The herb garden at The Breakers in Palm Beach is tucked between the croquet court and the 13th hole.
Chef Joey Tuazon gathers nasturtium blooms to dress a salad.
INSET BELOW: June plum is one of the many fruit trees.
Photos by Jerry Lower/The Coastal Star
By Deborah S. Hartz-Seeley
At The Breakers in Palm Beach, you can expect towering royal palms, gently falling fountains and blankets of colorful flowers virtually everywhere. But if you head to an area between the resort’s croquet court and the 13th hole of its Ocean Golf Course, you can expect the unexpected.
This is the resort’s organic herb and vegetable garden. Outlined by hedges of podocarpus, trinette and rosemary, this 40-by-60-foot plot is just as carefully designed and maintained as the rest of the property; there’s not a weed in sight. But it’s the plantings that are different.
In 14 raised beds fashioned from wood, you’ll find small bouquets of tender fresh basil; red-veined leaves of blood sorrel; purple-edged “scarlet frills” mustard greens; tiny leaf oregano; spikes of garlic chives; and gaillardia or Indian blanket, a wildflower with rust blooms that make unusual plate garnishes.
Although the landscaping crew maintains it, executive chef Anthony Sicignano and the other resort chefs use the harvest for garnishes and seasonings in their restaurants.
When there’s a gentle breeze, it makes a pleasant place for visitors to sit peacefully on one of the two wooden benches. If the timing is right, you may even be serenaded by the bells from a nearby church tower.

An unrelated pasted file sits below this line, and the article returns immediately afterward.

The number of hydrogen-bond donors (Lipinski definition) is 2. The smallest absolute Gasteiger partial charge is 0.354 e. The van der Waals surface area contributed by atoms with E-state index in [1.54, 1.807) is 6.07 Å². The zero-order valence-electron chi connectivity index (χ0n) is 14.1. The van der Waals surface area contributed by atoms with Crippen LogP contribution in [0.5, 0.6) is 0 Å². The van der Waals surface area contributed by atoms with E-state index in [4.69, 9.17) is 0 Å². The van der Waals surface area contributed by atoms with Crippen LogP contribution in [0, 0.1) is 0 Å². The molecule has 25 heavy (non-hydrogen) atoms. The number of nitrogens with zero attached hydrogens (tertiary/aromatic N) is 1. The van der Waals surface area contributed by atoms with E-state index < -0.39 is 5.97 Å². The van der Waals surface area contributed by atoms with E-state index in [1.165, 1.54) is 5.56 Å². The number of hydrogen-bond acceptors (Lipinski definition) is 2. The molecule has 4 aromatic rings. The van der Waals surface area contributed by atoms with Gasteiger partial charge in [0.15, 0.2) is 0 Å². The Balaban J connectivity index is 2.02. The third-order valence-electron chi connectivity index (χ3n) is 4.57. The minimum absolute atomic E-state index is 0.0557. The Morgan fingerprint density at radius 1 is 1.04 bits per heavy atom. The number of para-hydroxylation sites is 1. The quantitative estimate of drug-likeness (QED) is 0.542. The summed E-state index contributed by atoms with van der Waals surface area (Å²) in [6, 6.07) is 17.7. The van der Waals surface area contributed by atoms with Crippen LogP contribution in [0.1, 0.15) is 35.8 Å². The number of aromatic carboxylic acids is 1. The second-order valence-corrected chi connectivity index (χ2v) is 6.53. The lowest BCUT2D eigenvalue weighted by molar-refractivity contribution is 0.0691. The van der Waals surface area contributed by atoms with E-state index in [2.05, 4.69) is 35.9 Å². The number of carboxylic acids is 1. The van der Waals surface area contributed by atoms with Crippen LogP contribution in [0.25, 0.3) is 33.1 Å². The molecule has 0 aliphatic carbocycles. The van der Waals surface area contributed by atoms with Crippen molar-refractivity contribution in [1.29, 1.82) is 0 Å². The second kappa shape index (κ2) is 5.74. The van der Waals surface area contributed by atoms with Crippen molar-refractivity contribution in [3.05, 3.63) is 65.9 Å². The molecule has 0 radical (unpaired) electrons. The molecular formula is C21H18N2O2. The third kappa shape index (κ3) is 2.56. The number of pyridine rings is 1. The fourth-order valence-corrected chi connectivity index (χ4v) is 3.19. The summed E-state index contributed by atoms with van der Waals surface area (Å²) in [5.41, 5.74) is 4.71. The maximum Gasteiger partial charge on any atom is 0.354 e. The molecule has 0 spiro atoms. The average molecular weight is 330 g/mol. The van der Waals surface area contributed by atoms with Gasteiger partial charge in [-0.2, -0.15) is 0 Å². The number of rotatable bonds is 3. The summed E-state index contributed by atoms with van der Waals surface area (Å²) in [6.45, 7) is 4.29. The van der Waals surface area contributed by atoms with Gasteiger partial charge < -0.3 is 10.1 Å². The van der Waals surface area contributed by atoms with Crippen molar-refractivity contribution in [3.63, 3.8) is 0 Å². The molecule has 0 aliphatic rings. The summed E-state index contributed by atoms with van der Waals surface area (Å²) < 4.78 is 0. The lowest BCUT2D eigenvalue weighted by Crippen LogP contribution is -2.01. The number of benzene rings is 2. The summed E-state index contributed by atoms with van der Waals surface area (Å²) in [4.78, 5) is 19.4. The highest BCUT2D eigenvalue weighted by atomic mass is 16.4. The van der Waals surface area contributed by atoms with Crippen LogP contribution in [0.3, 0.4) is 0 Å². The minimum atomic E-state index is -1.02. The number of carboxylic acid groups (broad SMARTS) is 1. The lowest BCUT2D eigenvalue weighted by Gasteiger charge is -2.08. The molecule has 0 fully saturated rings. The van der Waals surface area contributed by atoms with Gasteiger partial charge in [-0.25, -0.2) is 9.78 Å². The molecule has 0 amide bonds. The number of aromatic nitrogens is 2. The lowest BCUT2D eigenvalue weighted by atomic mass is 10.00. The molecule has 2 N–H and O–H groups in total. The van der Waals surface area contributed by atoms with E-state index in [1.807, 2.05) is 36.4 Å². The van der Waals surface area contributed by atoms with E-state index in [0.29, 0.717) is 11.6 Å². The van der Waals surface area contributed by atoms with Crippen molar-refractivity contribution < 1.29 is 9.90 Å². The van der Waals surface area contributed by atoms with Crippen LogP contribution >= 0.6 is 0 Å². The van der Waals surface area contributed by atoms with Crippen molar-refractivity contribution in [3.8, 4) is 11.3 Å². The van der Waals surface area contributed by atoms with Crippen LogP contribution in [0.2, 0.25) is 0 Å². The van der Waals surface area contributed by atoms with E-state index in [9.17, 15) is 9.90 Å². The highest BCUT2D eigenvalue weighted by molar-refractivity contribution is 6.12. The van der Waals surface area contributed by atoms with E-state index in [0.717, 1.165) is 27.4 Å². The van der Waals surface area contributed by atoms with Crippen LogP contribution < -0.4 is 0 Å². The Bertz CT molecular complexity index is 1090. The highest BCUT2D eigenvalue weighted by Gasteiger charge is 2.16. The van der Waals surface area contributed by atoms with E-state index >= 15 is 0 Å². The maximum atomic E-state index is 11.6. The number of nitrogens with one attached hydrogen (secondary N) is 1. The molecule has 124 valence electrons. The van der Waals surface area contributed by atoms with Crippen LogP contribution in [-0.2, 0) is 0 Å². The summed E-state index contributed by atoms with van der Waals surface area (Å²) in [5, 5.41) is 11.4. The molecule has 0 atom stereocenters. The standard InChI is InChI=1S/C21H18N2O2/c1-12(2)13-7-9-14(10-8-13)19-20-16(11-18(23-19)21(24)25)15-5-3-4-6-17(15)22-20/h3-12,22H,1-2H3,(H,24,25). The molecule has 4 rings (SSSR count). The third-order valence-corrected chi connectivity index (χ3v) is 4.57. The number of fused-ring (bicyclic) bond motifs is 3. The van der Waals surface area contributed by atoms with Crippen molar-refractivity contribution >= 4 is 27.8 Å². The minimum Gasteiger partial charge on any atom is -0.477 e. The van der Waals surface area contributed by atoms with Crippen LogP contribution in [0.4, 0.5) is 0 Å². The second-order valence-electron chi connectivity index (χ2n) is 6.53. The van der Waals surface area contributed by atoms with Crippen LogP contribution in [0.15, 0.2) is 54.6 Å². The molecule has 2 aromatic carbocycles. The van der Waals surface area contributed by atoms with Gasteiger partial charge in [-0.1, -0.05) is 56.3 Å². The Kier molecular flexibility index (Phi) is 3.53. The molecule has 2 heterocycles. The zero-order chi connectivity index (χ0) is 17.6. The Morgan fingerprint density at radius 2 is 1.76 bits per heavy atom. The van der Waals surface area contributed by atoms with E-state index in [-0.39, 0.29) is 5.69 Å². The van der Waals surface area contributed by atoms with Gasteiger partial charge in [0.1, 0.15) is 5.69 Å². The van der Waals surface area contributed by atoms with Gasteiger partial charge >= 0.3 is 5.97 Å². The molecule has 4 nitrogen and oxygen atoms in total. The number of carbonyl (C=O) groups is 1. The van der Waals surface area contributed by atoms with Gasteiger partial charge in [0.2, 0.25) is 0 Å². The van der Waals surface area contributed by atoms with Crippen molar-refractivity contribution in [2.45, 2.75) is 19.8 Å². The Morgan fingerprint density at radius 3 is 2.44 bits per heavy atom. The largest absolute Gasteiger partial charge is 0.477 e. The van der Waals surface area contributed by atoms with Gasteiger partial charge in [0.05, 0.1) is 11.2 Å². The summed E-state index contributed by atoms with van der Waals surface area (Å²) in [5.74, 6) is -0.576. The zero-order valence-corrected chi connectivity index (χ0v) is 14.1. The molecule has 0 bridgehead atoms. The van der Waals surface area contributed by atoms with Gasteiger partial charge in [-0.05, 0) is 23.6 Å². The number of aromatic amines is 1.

“When I have a really hectic day ahead of me, I stop out here for five minutes just to have some peace,” says Sicignano, who was the impetus behind the garden planted in this location about a decade ago.
Nearby, clay pots hold three small trees with aromatic leaves. Smell them and you may recognize the spicy bite of allspice, the herbaceous scent of bay leaf and the aroma of lemon bay rum reminiscent of aftershave.
There also are concrete flower boxes filled with fresh mint.
Although there are both spearmint and wintergreen varieties, a staff tasting determined the wintergreen to be too antiseptic for use in the resort kitchens.
In this garden, Sicignano likes to experiment. He is trying to sprout agretti from seeds that were imported from Italy, where he traveled and discovered this annual succulent. He describes it as tasting like a cross between a chive and a pine needle. “But it really is delicious,” he adds.
Now stroll down the path that leads west from the garden. It used to be blacktop, but last fall the resort decided to redo it “Breakers’ style,” explains Sicignano. They replaced the macadam with a pattern of red bricks. Along it they planted tropical fruit trees as a test to see if they do well. If so, you may find them being planted all over the property.
Although there hasn’t been any fruit harvested yet, Sicignano is looking forward to variegated pink lemons that are already forming their striped green fruit on the tree.
There also will be avocado, loquat, lychee, breadfruit, Barbados cherry and two types of mangoes plus others.
Of course, The Breakers does millions of dollars in food and beverage revenue each year. And to supply that food they’d have to have a farm. “But to grow and share a little of what we use is kind of neat,” Sicignano says.
Deborah S. Hartz-Seeley is a certified master gardener who can be reached at email@example.com when she’s not in her garden.